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Hollywood’s Most Amusing Love Stories

Falling in love is Hollywood’s most amusing pastime—as I’m sure it is in Cucamonga, Oshkosh and points North, East and South. The big difference is that when they make love in Hollywood, the kiss is heard around the world. The laughter, too, sometimes.

Love, like’ everything with Joan Crawford, is a Great Production. She plays all notes—and crescendo, never sotto voce. That’s probably why she stayed in love with Gregson Bautzer so long. Greg has a flair for the dramatic. After one quarrel, I’m told, when Joan proudly told Greg to go and never come back, he did not return until the following evening. He scaled the back-yard fence. He stormed into the house, excited, his hands bleeding. Joan, oddly enough, just happened to be wearing her prettiest hostess gown and her most forgiving expression.

Now that all is over between these two, I wonder who will come along to take their colorful place. Whoever it is will have to possess a real sense of the dramatic!

Bob Hope, talking about the great Hollywood lovers, said, “When Kirk Douglas meets a girl, lights go on in his head.” That’s a wonderful description of Kirk on the love rampage. But Kirk didn’t turn on the switch until after “Champion” and his separation from his wife. Until then, he seemed a quiet kind of sheep. However, wolf’s clothing becomes him. Evelyn Keyes found it so attractive she even joined his gymnasium.

Back a few months when Howard Duff was romancing Ava Gardner, before Pat DiCicco bought her the beautiful seven-carat diamond ring that she still wears, Howard lived at the beach. And had a party line telephone. He never received or made a call that everyone on the line didn’t lift their receivers. They hoped, of course, that it was Howard calling Ava or vice versa. It usually was. And what the listeners heard shouldn’t happen to eavesdroppers.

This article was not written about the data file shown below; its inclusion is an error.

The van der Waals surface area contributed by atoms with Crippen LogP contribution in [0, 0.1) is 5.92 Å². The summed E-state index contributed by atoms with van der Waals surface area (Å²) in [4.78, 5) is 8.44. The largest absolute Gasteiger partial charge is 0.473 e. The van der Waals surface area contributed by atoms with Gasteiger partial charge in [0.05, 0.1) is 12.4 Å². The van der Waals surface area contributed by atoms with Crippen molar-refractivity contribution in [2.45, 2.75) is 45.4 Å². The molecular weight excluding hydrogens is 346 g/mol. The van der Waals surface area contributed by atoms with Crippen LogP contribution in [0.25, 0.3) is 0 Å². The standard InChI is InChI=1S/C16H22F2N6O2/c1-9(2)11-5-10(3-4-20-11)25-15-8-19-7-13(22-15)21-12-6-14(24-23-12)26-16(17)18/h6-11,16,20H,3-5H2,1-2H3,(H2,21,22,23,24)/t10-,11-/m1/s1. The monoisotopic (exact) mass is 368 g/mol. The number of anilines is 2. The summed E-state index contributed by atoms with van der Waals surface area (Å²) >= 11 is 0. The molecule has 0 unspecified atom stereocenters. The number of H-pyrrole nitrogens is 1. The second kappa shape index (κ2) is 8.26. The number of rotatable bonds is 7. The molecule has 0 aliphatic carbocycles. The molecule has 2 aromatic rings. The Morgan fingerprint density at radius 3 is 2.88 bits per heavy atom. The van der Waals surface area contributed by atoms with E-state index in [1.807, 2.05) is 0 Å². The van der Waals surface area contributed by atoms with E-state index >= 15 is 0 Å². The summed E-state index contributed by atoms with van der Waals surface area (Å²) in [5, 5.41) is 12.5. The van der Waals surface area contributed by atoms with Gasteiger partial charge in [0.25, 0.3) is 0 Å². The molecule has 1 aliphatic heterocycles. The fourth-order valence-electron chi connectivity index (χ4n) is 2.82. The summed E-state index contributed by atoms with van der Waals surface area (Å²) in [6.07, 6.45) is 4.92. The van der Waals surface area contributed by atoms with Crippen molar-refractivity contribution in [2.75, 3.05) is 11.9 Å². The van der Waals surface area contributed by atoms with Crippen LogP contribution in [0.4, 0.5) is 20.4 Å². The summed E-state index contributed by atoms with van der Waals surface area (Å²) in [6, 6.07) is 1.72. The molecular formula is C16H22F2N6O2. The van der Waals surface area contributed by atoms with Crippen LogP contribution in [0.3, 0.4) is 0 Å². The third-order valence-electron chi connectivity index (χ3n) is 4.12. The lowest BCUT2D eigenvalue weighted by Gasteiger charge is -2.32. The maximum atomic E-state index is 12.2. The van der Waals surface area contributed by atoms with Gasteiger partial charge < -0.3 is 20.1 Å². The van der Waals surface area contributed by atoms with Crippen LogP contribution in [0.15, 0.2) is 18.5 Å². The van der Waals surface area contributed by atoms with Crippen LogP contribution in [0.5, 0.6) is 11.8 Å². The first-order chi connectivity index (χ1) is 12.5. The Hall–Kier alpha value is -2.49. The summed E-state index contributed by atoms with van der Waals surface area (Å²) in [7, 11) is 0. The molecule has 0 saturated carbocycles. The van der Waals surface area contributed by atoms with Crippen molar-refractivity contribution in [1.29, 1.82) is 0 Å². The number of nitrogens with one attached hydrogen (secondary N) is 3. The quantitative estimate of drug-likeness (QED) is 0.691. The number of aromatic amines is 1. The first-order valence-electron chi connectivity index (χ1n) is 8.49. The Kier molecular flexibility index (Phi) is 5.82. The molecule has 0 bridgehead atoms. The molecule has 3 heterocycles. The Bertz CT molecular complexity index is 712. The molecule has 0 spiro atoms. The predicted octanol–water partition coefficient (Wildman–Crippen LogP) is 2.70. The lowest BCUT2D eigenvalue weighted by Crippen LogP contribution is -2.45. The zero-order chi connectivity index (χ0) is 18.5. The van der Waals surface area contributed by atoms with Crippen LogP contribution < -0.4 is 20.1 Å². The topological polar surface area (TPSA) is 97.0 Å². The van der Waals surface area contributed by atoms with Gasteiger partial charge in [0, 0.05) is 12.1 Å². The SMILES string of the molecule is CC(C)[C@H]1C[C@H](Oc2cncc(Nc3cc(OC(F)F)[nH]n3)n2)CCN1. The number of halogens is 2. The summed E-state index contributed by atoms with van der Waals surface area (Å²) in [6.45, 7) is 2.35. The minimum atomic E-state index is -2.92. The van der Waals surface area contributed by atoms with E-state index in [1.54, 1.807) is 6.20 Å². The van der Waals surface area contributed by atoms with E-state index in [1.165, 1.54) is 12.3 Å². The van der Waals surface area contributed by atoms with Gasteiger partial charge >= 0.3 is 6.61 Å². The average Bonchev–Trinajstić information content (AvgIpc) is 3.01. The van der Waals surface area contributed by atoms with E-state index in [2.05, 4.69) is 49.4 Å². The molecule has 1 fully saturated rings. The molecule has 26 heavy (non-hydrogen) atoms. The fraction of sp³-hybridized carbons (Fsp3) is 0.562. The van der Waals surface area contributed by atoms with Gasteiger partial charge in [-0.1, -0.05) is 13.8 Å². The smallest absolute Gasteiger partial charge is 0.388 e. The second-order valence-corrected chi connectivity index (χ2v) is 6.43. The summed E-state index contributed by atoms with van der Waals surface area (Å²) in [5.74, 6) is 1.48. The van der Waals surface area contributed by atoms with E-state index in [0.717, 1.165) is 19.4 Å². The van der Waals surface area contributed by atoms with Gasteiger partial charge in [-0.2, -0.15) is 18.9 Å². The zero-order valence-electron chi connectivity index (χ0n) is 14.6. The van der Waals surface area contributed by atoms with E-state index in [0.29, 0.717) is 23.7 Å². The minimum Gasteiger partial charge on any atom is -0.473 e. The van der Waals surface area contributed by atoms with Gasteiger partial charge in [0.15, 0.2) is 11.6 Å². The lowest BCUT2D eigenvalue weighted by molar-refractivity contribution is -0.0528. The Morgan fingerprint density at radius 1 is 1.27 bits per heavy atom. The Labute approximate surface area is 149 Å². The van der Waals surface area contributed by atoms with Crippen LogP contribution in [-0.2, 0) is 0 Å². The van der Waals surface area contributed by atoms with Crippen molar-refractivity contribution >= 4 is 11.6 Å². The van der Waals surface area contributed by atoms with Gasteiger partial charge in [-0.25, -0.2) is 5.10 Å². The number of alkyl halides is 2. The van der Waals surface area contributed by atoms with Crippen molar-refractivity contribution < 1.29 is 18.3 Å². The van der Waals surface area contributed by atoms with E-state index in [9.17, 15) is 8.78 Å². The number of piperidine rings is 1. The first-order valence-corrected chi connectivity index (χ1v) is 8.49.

It did seem that Ava and Howard never were let off anything. Mother Nature should have been on their side. But she wasn’t always. There was that day Howard got his new Cadillac convertible. He dated Ava for that evening, of course. Ava lives up a mountain road which becomes steep just before it reaches her hilltop house.

The Cadillac took that hill like a purring kitten. Howard was bursting with pride when he parked in front of Ava’s house. It was, presumably, simultaneously with the goodnight kiss that there sounded the most frightful roar, then a crash. The hillside had caved in! On Howard’s Cadillac!

Hollywood gossip isn’t the fun it used to be before D.O.S. (David Oliver Selznick to you) took Jennie for his bride. There was the day David was having a big musical scoring at the studio. The phone rang. Jennifer Jones was calling. She had something important to ask David, what dress she should wear that day, probably. He must see her right away. “Wait,” David is said to have told the musicians, “I’ll be right back.” He was back all right, three days later!

When Shelley Winters was on location in the mountains with Montgomery Clift for “A Place in the Sun,” and she cracked, “It’s so cold up here I’ll just have to get married,” Monty couldn’t take the hint. His companion of ten years, Mira Rosovskaya Letts was on location with him. This is one of the oddest duos Hollywood has seen in a long time. But Monty swears Mira, from whom he is inseparable, is his drama coach only. Happy coaching!

To get back to Shelley. Her romance with Farley Granger has been publicized so (yes, I plead guilty, too), that some people can’t believe Farley would go out with anyone else. When he was in New York he made a date with Geraldine Brooks to see a movie. “Meet me outside the theater,” Gerry told him. Farley, pliable in the hands of the so-called weaker sex, arrived on time. No Geraldine. A group of young girls who collected from nowhere began whispering. Then they descended upon Farley. “Pardon us!” said one of the giggling girls. “You look so much like Farley Granger. Are you?”